Sunday, November 30, 2014

SOMALIA: Risk of Disease Outbreaks Heightened With Seasonal Short Rains
November 30, 2014
Mogadishu (RBC)

Over 170,000 health consultations were reported in October from health facilities across Somalia, a 16 per cent increase compared to last month, according to health partners.

As anticipated, the increase followed the start of the short rains when the disease outbreaks usually surge. Of the diseases under surveillance, the leading causes of morbidity were confirmed malaria, suspected measles and acute watery diarrhoea.

Seasonal flooding due to overflow of the Shabelle and Juba rivers has been rep-orted from six regions of Somalia with different levels of severity, according to the Somalia Water and Land Information Management (SWALIM), led by FAO.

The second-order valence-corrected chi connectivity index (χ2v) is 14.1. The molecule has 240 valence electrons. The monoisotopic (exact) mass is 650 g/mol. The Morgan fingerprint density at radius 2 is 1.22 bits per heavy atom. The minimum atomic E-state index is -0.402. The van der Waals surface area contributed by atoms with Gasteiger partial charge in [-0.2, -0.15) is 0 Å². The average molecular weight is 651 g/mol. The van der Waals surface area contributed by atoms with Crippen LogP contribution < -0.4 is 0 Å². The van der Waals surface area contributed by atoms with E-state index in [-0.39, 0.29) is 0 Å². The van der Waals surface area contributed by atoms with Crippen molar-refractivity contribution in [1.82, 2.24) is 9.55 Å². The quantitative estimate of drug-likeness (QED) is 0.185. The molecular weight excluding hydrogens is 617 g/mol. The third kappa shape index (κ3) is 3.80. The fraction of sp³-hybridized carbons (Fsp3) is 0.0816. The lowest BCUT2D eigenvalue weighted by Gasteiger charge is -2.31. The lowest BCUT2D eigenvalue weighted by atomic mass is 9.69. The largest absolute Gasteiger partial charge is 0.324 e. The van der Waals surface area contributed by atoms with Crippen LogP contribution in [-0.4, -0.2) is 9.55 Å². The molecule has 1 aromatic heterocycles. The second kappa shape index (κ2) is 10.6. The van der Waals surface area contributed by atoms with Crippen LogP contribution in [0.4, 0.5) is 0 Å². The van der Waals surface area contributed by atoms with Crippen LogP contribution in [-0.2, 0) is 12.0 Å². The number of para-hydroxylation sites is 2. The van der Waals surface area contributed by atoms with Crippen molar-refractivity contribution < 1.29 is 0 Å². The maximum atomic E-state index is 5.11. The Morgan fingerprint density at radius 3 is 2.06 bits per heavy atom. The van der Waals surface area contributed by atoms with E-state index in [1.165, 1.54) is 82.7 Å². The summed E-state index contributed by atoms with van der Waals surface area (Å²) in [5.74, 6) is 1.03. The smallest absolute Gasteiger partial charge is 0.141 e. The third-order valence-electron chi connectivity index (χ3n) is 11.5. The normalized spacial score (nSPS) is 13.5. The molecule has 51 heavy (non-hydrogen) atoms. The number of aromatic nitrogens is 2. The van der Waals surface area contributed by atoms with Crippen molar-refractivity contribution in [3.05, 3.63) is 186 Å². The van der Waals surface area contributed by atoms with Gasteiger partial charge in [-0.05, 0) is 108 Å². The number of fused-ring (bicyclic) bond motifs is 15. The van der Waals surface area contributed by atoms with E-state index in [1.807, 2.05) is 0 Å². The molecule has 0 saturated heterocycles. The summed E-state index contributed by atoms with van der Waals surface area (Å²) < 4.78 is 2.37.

An estimated 50,000 people have been aff-ected by the flooding and about 30,000 people hereof have been temporary displaced, according to the UN refugee agency (UNHCR).

Some of the affected people require immediate humanitarian assistance while some could relocate with their belongings, but may have had their livelihoods affected. These people may require livelihoods support.

Areas reportedly hardest hit include Belet Weyne in Hiraan region where about 21,000 people have been affected. As of the second week of November, the flood warning levels reduced from severe to moderate due to reduced rainfall.

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